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Jennifer Laviano, Esq. (CT) is an attorney in private practice in Connecticut who focuses on the representation of children and adolescents under the Individuals with Disabilities Education Act and Section 504 of the Rehabilitation Act. Her representation includes attendance at IEP team meetings and mediation and zealous advocacy in litigation in due process hearings and federal court.  Attorney Laviano is a regular presenter, locally and nationally, on the Civil Rights of students with disabilities, and is the co-author of the popular book, Your Special Education Rights:  What Your School District Isn't Telling You.

 
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Denise Marshall, M.S., has been the Executive Director of the Council of Parent Attorneys and Advocates (COPAA) since 2005. She graduated from Johns Hopkins University with a Master of Science in Applied Behavioral Science. Denise has 30 years’ experience in the field of disabilities in a variety of support, management, and advocacy capacities. She has a wealth of non-profit association management experience and is a dynamic trainer, experienced in leading sessions for participants of diverse abilities and experience levels. Prior to becoming the Executive Director of COPAA Denise was the Director of Training and Educational Outreach for the national organization TASH from 1995-2005, the Program Manager and trainer for Maryland Leaders in Disability Policy; and a Positive Behavior Support specialist and Director of the National Training Center for The Kennedy Krieger Institute in Maryland among other consulting and management positions.  Denise's specific areas of interest are civil right to quality education, positive behavioral supports, prevention and reduction in the use of restraints, seclusion and aversive techniques, family supports, grassroots advocacy, self-advocacy, and experiential learning.

 
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Mark Martin, Esq. (MD)  represents individuals and families throughout Maryland and has many years of experience in litigating special education, juvenile delinquency, criminal and civil rights cases.  Before entering private practice, Mr. Martin   was the litigation director of the Public Justice Center, a non-profit organization in Baltimore, Maryland, where he managed and litigated class action and other high impact cases involving children's rights and civil rights.  Prior to that, The Legal Aid Society of New York employed him as a criminal defense attorney where he represented indigent defendants in New York City.  Mr. Martin has served as a member of the Board of Directors of the Maryland Coalition for Inclusive Education and United Cerebral Palsy of Central Maryland (UCP).  Annually, Mr. Martin helps lead a program at the national conference for the Council of Parent Attorneys and Advocates (COPAA) in advanced litigation for attorneys who represent families in special education proceedings.  Mr. Martin is a past Chair of the COPAA Board of Directors.  He regularly presents throughout Maryland on issues related to special education law, student rights pursuant to Section 504 of the Rehabilitation Act of 1973 and student discipline issues.  Law Offices of Mark B. Martin, P.A. is a firm with extensive experience advocating for the rights of children and individuals with disabilities.  The firm’s practice centers on special education law, suspension and expulsion cases, and juvenile delinquency hearings.  Additional areas of experience include state and federal criminal defense, civil rights actions and estate planning.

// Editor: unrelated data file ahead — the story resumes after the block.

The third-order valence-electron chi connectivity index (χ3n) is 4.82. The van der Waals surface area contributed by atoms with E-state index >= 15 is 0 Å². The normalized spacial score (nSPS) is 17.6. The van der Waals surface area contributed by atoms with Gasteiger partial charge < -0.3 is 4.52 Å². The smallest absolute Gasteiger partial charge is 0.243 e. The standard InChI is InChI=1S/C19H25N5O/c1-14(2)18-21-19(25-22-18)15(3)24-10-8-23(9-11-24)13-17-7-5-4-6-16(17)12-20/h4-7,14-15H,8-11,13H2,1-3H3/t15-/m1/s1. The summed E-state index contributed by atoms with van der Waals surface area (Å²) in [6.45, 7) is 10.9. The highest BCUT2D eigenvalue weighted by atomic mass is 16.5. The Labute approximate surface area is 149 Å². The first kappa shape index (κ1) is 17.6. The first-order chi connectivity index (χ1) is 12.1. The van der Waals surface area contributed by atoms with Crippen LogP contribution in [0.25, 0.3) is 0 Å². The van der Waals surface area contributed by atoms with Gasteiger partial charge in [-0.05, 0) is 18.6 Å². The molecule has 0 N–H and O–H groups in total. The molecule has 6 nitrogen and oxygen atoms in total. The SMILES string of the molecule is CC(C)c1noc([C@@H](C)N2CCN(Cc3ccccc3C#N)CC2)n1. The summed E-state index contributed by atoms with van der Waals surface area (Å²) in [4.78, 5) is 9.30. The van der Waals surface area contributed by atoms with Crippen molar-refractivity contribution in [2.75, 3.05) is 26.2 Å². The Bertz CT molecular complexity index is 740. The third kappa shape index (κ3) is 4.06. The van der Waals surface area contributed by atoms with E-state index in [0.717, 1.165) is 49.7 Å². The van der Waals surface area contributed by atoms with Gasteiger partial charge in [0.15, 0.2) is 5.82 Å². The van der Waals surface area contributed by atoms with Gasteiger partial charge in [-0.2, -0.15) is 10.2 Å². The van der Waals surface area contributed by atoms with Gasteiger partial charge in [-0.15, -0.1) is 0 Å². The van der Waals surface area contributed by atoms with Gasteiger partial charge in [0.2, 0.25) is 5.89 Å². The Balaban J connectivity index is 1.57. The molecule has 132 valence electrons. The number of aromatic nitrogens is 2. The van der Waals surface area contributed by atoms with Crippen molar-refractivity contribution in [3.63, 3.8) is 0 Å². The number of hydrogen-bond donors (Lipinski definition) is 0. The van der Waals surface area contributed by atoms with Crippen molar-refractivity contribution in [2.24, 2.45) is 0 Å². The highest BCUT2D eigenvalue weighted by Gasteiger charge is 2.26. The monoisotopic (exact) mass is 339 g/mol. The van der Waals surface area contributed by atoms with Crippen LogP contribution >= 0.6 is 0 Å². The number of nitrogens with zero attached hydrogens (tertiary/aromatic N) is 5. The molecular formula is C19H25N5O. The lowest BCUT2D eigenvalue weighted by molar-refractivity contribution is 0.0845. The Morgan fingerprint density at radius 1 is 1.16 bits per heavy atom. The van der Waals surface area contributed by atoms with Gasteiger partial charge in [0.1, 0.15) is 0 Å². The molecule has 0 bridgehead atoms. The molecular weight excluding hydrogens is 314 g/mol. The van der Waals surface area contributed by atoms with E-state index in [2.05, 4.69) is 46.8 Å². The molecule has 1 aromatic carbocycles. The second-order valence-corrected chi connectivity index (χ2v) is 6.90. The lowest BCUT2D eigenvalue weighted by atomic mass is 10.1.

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Jonathan A. Zimring, Esq. (GA) has a primary practice in education law with decades of experience in educational and other civil rights. Mr. Zimring a graduate of Duke University School of Law was Director of the Georgia Mental Disability Law Project, funded by the ABA Commission on Mental Disability to provide representation to persons with disabilities and then education law specialist for the Georgia Legal Services Program. He has been chairman of the State Bar of Georgia Mental Health and the Law Committee and Chairman of its School and College Law Section, the ABA/Younger Lawyer's Section on Law and the Handicapped.  He has presented in numerous CLE programs for judges, attorneys and educators on educational rights, special education and civil rights issues and here at COPAA. He was guardian ad litem in Olmstead v. L.C. and E.W. ex rel Zimring, 527 U.S. 581(1999), which established that separate placement and services was discrimination under the ADA.   Mr. Zimring is on the COPAA Board of Directors.